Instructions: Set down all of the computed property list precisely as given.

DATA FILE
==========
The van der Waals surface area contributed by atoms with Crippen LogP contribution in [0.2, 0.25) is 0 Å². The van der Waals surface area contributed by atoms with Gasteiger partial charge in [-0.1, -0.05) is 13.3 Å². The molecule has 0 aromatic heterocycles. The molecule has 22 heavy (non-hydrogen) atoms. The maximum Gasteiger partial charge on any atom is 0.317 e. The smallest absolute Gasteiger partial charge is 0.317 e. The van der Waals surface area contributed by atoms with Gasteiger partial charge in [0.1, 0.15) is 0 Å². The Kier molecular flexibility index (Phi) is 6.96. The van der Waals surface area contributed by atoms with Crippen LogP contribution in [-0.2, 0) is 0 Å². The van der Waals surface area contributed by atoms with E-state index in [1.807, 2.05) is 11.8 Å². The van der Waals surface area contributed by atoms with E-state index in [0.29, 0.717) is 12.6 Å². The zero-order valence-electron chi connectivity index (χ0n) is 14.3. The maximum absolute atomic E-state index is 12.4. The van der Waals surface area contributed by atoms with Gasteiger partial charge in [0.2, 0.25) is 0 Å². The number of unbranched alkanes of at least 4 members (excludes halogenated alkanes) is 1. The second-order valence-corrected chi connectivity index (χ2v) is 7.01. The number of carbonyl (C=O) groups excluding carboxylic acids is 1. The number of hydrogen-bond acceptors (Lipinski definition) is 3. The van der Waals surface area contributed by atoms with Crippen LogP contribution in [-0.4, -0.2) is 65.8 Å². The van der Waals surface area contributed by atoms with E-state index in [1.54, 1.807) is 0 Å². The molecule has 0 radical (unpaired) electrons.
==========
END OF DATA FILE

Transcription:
The van der Waals surface area contributed by atoms with Crippen LogP contribution in [0.2, 0.25) is 0 Å². The van der Waals surface area contributed by atoms with Gasteiger partial charge in [-0.1, -0.05) is 13.3 Å². The molecule has 0 aromatic heterocycles. The molecule has 22 heavy (non-hydrogen) atoms. The maximum Gasteiger partial charge on any atom is 0.317 e. The smallest absolute Gasteiger partial charge is 0.317 e. The van der Waals surface area contributed by atoms with Gasteiger partial charge in [0.1, 0.15) is 0 Å². The Kier molecular flexibility index (Phi) is 6.96. The van der Waals surface area contributed by atoms with Crippen LogP contribution in [-0.2, 0) is 0 Å². The van der Waals surface area contributed by atoms with E-state index in [1.807, 2.05) is 11.8 Å². The van der Waals surface area contributed by atoms with E-state index in [0.29, 0.717) is 12.6 Å². The zero-order valence-electron chi connectivity index (χ0n) is 14.3. The maximum absolute atomic E-state index is 12.4. The van der Waals surface area contributed by atoms with Gasteiger partial charge in [0.2, 0.25) is 0 Å². The number of unbranched alkanes of at least 4 members (excludes halogenated alkanes) is 1. The second-order valence-corrected chi connectivity index (χ2v) is 7.01. The number of carbonyl (C=O) groups excluding carboxylic acids is 1. The number of hydrogen-bond acceptors (Lipinski definition) is 3. The van der Waals surface area contributed by atoms with Crippen LogP contribution in [-0.4, -0.2) is 65.8 Å². The van der Waals surface area contributed by atoms with E-state index in [1.54, 1.807) is 0 Å². The molecule has 0 radical (unpaired) electrons.